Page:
Wednesday, August 24, 2011

Quality that drives folks crazy

The other day I was part of a meeting reviewing a document intended to standardize Quality Standards.  The point was that was being put forward was that all Quality standards should use the same words and use them to mean the same thing.  That way regardless which quality standard you use you will immediately understand the document and be able to implement the requirement.  That makes sense.

But as the document continued, the devil in the details started to appear. 

Is the word “document” a verb or a noun, or can it be both?  Is “documented” an acceptable adjective?  The same applies to the word “record”.  And what about the words “goals”, “objectives”, “aim”, and “target”; are they the same of different? Is the term “goals and objectives” meaningful or redundant. 

The terms “continuous” and “continual” are raised as well.  Is the correct term “continuous improvement” or “continual improvement”?  Apparently the word “continuous” means “ongoing without interruption”, while “continual” means “ongoing but at regular intervals”.  Both of these terms need to be differentiated from “continued” because that term means “ongoing but after having stopped”.  And should we refer to “continuous education” or “continual education” or “continuing education”?  Apparently the term “continuing” can mean one or the other.   So perhaps the correct term for improvement is “continuing improvement”.  And where might “continuity” fit in?

In my own technical committee, we have struggled with a truly pointless convention.  When a “sample” is being collected from a patient (or is that a customer or a client) then we can that this is an action (procedure) in the “pre-examination phase”.  And if someone wants to refer to this as collecting a “specimen” as part of the pre-analytic phase” then they are wrong.    This is truly the stuff that some Qualitologists and Standardization people love, but which really drives most people crazy.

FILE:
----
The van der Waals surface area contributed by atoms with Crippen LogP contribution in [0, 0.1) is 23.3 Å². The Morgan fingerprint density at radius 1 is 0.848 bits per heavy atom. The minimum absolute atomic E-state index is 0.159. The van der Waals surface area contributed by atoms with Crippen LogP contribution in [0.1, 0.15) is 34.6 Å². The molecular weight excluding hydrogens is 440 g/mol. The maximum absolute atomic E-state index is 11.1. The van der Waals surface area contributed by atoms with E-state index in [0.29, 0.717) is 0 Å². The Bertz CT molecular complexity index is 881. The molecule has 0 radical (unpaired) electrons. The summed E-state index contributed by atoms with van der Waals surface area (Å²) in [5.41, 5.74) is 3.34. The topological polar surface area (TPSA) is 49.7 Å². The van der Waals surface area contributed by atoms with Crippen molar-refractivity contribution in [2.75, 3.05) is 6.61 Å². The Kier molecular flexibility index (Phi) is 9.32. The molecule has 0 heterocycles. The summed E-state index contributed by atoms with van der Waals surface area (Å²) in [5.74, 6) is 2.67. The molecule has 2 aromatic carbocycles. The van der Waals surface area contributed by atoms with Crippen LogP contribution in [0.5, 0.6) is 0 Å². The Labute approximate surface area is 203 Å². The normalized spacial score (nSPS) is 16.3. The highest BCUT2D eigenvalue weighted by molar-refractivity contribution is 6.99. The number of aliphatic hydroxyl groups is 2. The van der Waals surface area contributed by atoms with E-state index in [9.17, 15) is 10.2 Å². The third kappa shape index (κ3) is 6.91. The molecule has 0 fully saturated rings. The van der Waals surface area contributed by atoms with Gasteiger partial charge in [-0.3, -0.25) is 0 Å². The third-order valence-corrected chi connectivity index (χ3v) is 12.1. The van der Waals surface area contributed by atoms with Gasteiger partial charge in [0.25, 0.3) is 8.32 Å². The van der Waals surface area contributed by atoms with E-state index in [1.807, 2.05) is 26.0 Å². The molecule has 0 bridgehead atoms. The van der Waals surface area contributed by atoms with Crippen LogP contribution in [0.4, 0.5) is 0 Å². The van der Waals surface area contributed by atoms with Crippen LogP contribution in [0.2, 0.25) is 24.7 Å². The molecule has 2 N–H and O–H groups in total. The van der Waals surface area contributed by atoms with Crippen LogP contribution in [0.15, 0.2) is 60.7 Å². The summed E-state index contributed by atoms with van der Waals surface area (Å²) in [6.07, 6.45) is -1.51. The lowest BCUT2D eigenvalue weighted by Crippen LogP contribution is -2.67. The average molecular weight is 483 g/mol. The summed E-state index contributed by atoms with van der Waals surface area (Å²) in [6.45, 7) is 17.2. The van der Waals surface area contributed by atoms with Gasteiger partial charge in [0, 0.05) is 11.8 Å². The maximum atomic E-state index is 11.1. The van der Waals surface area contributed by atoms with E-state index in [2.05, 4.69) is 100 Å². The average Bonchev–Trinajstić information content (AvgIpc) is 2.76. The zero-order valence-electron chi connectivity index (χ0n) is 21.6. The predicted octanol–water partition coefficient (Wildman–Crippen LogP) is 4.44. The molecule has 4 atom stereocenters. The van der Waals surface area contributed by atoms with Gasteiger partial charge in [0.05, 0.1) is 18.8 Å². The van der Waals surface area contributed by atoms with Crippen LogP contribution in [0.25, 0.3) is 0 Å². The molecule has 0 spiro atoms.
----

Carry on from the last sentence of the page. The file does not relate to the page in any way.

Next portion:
This is the stuff that gives quality a bad name as being deeply involved in minutiae rather on issues that are really important to organizations.  And I agree with that too. 

There are lots of drawbacks with this sort of discussion.  First and foremost, there must be hundreds of words that would need to be examined and discussed, and thousands of people who would be affected (should we call them “stakeholders” or “interested parties” or “affected parties”).  It would take years to work through with the likelihood of some sense of “consensus” or “agreement” or “general agreement” being very limited.  And even if we could come to some “common understanding” in English, would the subtleties translate into French or Spanish or Mandarin or Russian?  And third, it drives the "big-picture" advocates crazy, and even more importantly away from trying to improve Quality.

My solution to all this is to reduce the number of jargon words in what we try to convey.  And further to the point, reduce the number of words period.  Pictures are good.  More importantly, we should quit worrying about the trivial issues. 

Quality is about big principles of making sure people understand what they are supposed to do, thinking about a project before jumping in, checking what went right and learning from what went wrong.  Whether you used a red pen, or a blue pen, or white-out is a side issue. 

As this standards year soon comes full circle (World Standards Day is October 14th) we should resolve that next year our goal (objective) for Quality should be to keep it simple and effective.

1 comment:

  1. I agree with you Michael. Selecting meaningful words is a necessary evil if we wish to write something that everyone can understand, but it is easy to go overboard. In France there are several senior government committees to "police" the language and ensure foreign (i.e. English) words don't creep in. Their recommendations are frequently ignored by the French public who use whatever words they prefer.